Low-carb diet burns the most calories in small study
By Nanci Hellmich, USA TODAY
A new study is raising questions about the age-old belief that a calorie is a calorie.
The research finds that dieters who were trying to maintain their weight loss burned significantly more calories eating a low-carb diet than they did eating a low-fat diet.
But some experts say these findings are very preliminary.
The study, funded by the National Institutes of Health, was designed to see if changing the type of diet people consumed helped with weight maintenance because dieters often regain lost weight.
So scientists had 21 obese participants, ages 18 to 40, lose 10% to 15% of their initial body weight (about 30 pounds). After their weight had stabilized, each participant followed one of three different diets for four weeks. Participants were fed food that was prepared for them by diet experts. The dieters were admitted to the hospital four times for medical and metabolic testing.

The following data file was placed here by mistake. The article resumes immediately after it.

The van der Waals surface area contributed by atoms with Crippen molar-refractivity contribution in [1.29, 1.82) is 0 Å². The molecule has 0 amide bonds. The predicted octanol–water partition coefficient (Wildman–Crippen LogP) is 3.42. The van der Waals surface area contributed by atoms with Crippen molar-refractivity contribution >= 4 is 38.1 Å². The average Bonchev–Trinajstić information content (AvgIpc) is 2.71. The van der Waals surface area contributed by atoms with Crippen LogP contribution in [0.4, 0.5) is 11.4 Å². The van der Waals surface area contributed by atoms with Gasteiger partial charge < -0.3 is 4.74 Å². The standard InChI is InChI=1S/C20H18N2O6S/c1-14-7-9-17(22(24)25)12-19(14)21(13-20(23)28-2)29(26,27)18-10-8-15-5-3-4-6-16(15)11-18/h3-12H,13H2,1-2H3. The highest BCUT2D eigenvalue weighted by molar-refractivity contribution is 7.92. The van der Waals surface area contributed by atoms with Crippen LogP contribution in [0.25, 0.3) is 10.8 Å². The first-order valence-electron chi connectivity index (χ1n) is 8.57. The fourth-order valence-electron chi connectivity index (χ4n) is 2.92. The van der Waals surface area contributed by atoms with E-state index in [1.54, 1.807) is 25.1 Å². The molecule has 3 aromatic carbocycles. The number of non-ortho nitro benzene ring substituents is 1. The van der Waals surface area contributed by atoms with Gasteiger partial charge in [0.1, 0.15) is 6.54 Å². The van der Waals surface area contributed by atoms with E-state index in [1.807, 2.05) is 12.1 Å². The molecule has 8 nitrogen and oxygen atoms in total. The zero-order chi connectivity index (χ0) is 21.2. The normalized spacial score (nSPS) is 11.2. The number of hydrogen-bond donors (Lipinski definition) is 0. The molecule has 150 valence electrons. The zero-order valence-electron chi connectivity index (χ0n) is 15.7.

Here’s a look at the three types of diets used in the new study:
A low-fat diet, which is about 20% of calories from fat, 60% from carbohydrates, 20% from protein. It emphasizes whole-grain products and fruits and vegetables and cuts way back on oils, nuts, fatty meats and other high-fat foods.
A low-carb diet, similar to the Atkins diet, with only 10% of calories from carbohydrates, 30% from protein, 60% from fat. This diet emphasizes beef, fish, chicken, eggs, cheese, some vegetables and fruits while slashing the consumption of breads, pasta, potatoes, rice, cakes, cookies and starchy vegetables.